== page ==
An assignment from my narrative nonfiction class:
At the time very little about my childhood seemed untraditional. I didn’t live abroad or speak another language. Tragically, I didn’t go to Hogwarts, and I was terribly mediocre at both ballet and soccer. It wasn’t until college that I truly realized, and appreciated the quirkier aspects of my upbringing. Rather than being surprised when people had siblings, I learned I should be surprised when they didn’t. When I met another only child, like me.
About the time I made this discovery my parents were preparing to move out of my childhood home, an unconventional California home. As we sorted and packed the many belongings we’d accumulated over the years I pictured the many ways my childhood was far from “normal.”
When I was three my parents designed and built a custom home on a sandy lot at 8 Killarney Place, just one row back from the shores of the San Francisco Bay. At the time they weren’t married yet. In fact, they got married in our downstairs living room when I was five. I was the Maid of Honor.
As a child I visited the construction site often with my father. One day they poured the concrete for the garage, my father told me to put my hands in the fascinating grey soup. It was shockingly cold. Below my handprints he took a key and carved out my name, “Cara” and the date “4/12/1994.” It was my mark on our house.
The house was three stories tall, called an “upside down” house by many because the kitchen, living room, and dining areas were on the top floor. This made the most sense to my parents. They wanted to enjoy the view of San Francisco the location provided. They did not want to enjoy it while they were sleeping but while they went about their day.
Continuing to thwart convention the upstairs was very open with high ceilings and large windows. However, the architect required a column in the middle of it all for structural support and to comprise, they made the column larger and fit a pantry inside of it.
As you arrived up the stairs (possibly out of breath), you would turn slightly to the right and see the priceless view of San Francisco with the Bay Bridge, depending on the fog. Sometimes you couldn’t see anything, but the promise was still magical. If you followed your gaze and stayed to the right of the column, the living room and window seat opened up and greeted you.
Turning left, you entered into the long kitchen; with more counter space than many ever dream of. Running the length was a daily, unnecessary activity for me. Finally, turning left halfway down the length before the refrigerator and stove you’d complete your circle and face the stairs that had first tuckered you out.
Each side of the column anchored the room it faced. On the dining room side my mother’s beloved china hutch with its mirrored door and magical old fashioned key stood in a spot designed just for it. Facing the living room our beloved and well-used round kitchen table sat with four chairs, one especially well worn. Here my father or grandmother would sit, often with a snack and a Coke and just stare out the window, enjoying the view.
On the side directly opposite the kitchen table the wall was bare, really just part of a hallway between the kitchen and dining room. Still, this wall was home to the thermostat and security system, essential and practical controls that I was not allowed to touch. Lastly, and most importantly, was the side of the column that faced the kitchen. It had a door on it and to my young imaginative mind this door could lead anywhere I please, but for everyone else it lead to the pantry.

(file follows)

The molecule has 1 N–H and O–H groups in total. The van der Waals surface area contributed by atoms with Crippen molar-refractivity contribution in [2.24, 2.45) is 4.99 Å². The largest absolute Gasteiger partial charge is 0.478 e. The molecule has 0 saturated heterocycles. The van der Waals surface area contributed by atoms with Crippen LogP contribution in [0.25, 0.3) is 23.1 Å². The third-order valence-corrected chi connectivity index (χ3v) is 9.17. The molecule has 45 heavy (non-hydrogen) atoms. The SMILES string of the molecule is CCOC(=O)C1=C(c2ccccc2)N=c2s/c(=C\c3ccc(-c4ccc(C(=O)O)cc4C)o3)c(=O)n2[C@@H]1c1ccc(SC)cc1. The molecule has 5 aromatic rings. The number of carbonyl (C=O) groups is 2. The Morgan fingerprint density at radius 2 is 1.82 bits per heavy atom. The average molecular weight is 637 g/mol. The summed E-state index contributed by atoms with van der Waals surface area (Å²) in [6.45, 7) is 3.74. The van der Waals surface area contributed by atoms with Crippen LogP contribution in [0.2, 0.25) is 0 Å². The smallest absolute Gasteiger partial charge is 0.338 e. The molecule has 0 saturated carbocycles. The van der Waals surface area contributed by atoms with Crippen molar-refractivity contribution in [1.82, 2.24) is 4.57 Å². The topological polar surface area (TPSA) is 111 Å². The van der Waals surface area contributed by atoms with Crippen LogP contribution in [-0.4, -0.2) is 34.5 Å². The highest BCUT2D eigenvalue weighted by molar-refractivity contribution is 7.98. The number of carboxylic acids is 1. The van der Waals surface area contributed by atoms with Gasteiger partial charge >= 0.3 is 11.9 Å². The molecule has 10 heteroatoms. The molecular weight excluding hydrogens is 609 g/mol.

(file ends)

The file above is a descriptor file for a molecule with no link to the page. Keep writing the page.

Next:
It is a simple fact that only children spend far more time playing alone than other children, and I was no exception. The pantry was a perfect escape that was still close to my family. When my mom would return home from work I would run downstairs, greet her, and then dash upstairs to tell my dad about her arrival. From then until dinner, served at 7:00 every night, I would play in the pantry.
Sometimes I was the manager of a general store. Other times I might be hiding from an unnamed enemy. When National Geographic arrived I was most likely taking part in a super space mission with my rocket ship and all the supplies I needed to get to the moon.
There was a short step stool in the middle of the pantry, not even my dad could reach the highest of the high shelves, and this was my center stage. I would open the door with its wonderfully crooked handle (brass) and sit down on the stool. Closing the door behind me, but leaving it cracked just enough so the light would stay on, I entered my own room with my own imagination.
Occasionally someone would pop in for an ingredient, napkin, or just to say “hi”. Sometimes I welcomed the intrusion, other times I rushed them away. My mother would come upstairs after changing out of her work clothes and I would listen while she and my father talked about their respective days. If it was important enough, I would chime in from behind my pantry door, my parents found that annoying though.
As dinner-time came closer my mom would tell me to set the table, or come out and help pour water. I would ignore her as long as possible. My father would remain silent; focusing on his cooking and giving me a sweet, small smile anytime he intruded. Finally, I would hear my grandmother get up and begin heading to the table, the clacking of her walker sounding her approach. Despite the extra distance she would come and crack open the pantry door, “Dinner time, Wee Cara.”
“Ok, ok,” I would respond, never as sweet as I should be. I returned everything to the shelves it had come from, slide the stool towards the back of the pantry and grasped the wonderfully curved handle to head out. I entered the bright kitchen to whatever delicious smells that evening’s dinner dished out. I closed the door behind me, all the way, causing the pantry light to go out, until next time.